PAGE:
What's in these boxes you ask? Drawings, crayons, action figures, old watches term papers, magazine clips, sketch books, Playboys, Fangoria, etc. Basicaly a lot of stuff. I know (I hope) my kids will love going through these boxes because there's a lot of stuff in those boxes of stuff that shows my stuff (if you know what I mean).

Once in a blue moon when I'm feeling a bit nostalgic, I open one of these boxes and, take an hour or two, to rummage through the contents, searching for any funny, creative buried treasures.

Well lo and behold, I came upon another interesting Eimer drawing (circa early 1980's) that could give Murder Hill and Richie Rich a run for it's money. It's a before and after type drawing, but taken to the extreme.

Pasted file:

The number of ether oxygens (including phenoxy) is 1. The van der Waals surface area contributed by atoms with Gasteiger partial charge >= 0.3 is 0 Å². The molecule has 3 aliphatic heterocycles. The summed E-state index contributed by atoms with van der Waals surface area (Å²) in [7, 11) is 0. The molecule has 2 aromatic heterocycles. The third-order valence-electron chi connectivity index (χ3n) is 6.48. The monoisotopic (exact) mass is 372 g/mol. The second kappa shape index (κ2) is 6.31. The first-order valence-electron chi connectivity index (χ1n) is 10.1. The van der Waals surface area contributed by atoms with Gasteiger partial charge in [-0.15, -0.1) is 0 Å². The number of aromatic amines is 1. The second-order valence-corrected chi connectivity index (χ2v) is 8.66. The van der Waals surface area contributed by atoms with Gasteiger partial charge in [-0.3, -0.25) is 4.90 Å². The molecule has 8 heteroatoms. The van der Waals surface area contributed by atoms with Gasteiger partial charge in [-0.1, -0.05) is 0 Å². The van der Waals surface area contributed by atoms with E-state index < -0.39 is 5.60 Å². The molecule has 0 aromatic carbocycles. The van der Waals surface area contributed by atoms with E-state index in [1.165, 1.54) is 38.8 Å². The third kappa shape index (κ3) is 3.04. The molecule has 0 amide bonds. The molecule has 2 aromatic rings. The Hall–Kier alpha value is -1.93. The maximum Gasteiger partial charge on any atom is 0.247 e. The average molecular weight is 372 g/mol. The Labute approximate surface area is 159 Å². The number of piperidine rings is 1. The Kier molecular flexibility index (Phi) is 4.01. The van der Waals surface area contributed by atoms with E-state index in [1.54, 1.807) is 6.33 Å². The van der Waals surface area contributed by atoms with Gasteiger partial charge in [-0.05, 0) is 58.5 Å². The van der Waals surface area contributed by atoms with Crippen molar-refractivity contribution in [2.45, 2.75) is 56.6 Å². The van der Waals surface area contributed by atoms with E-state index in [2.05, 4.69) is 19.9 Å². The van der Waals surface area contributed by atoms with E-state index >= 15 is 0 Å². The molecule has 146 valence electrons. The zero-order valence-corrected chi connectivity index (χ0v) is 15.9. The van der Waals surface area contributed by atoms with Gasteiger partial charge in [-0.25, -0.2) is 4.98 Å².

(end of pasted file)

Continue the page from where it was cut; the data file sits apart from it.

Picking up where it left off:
(click to enlarge)

(click to enlarge)

Oh, that's not all. This one particular box had some pretty funny stuff that I drew, and wrote, in my youth.

Definitely more to come.

Thursday, June 10, 2010

Snakes? Snakes? Where are you?

If you are the one or two people who frequently read this blog, you know that I do a lot of trail running.

Pretty much, I've hit every hiking trail in and around the Cuyahoga Valley National Park region. I've also had my share of running adventures in Central Ohio as well.

But, I'm not here to brag.

I'm here to make a specific point about snakes. (work with me, here)

When I was a kid, my brother and I would find a plentitude of snakes all around our home of Martins Ferry, Ohio. We used to pick snakes up with ease, like it was almost second nature. With precision, we would pull on their tails from in between two rocks, throw them in the grass, grab them on the back of the head, squeeze and pull them up. Their tails would slowly slither around your arm.